- tell your doctor if you have a wound that has not healed or if you have or have ever had bleeding problems, high blood pressure, chest pain, or heart, kidney, or liver disease. Also, tell your doctor if you recently had surgery.
- tell your doctor if you are pregnant or plan to become pregnant. If you are a female, you should not become pregnant while you are taking regorafenib and for up to 2 months after your final dose. Talk to your doctor about birth control methods that will work for you. If you are male, you and your female partner should use birth control during your treatment and continue to use birth control for 2 months after your final dose. If you or your partner become pregnant while taking regorafenib, call your doctor. Regorafenib may harm the fetus.
- tell your doctor if you are breast-feeding. You should not breastfeed during your treatment with regorafenib and for up to 2 weeks after your final dose.
- if you are having surgery, including dental surgery, tell the doctor or dentist that you are taking regorafenib. Your doctor probably will tell you to stop taking regorafenib at least 2 weeks before your surgery. Your doctor will tell you when it is safe for you to start taking regorafenib again after your surgery.
Dosage Of Regorafenib
Regorafenib comes as a tablet to take by mouth. It is usually taken with a low-fat meal (containing under 600 calories and less than 30% of calories from fat) once a day for 3 weeks and then skipped for 1 week. This treatment period is called a cycle, and the cycle may be repeated for as long as your doctor recommends. Take regorafenib at the same time every day. Follow the directions on your prescription label carefully, and ask your doctor or pharmacist to explain any part you do not understand. Take regorafenib exactly as directed. Do not take more or less of it or take it more often than prescribed by your doctor.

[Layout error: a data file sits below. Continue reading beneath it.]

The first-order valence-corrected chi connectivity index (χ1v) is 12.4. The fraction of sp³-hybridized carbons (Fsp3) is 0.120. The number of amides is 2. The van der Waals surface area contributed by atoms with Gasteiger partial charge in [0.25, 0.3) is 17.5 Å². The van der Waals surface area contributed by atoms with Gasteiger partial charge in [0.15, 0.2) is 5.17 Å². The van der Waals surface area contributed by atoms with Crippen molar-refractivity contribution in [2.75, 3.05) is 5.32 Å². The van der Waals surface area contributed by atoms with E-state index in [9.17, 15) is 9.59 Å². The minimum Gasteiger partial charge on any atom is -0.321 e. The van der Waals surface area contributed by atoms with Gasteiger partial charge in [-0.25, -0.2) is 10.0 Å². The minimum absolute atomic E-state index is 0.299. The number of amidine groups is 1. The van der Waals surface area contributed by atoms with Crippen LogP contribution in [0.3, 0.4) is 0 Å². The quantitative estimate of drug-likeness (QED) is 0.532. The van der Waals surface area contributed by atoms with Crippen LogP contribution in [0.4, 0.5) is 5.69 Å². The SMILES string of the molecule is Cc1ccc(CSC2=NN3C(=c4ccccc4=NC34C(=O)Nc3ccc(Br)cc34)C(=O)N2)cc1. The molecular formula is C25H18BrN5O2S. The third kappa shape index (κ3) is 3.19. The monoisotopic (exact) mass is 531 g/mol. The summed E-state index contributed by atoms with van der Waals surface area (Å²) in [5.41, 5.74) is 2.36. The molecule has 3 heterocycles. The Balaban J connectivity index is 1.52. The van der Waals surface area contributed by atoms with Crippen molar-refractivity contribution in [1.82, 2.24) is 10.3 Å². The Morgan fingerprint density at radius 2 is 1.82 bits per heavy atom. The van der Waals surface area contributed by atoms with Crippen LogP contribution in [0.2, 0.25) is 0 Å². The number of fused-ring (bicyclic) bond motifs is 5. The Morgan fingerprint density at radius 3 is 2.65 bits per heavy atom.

Swallow the tablets whole; do not split, chew, or crush them.
Your doctor may decrease your dose of regorafenib or tell you to stop taking regorafenib for a period of time during your treatment. This will depend on how well the medication works for you and any side effects you may experience. Continue to take regorafenib even if you feel well. Do not stop taking regorafenib without talking to your doctor.
Regorafenib is not available at retail pharmacies. Your medication will be mailed to you or to your doctor from a specialty pharmacy. Ask your doctor if you have any questions about how you will receive your medication.
Ask your pharmacist or doctor for a copy of the manufacturer’s information for the patient.
Keep all appointments with your doctor. Your doctor will check your blood pressure before you begin taking regorafenib and regularly during your treatment.
Do not let anyone else take your medication. Ask your pharmacist any questions you have about refilling your prescription.
It is important for you to keep a written list of all of the prescription and nonprescription (over-the-counter) medicines you are taking, as well as any products such as vitamins, minerals, or other dietary supplements. You should bring this list with you each time you visit a doctor or if you are admitted to a hospital. It is also important information to carry with you in case of emergencies.
All information has been provided courtesy of MedLinePlus from the National Library of Medicine and from the FDA.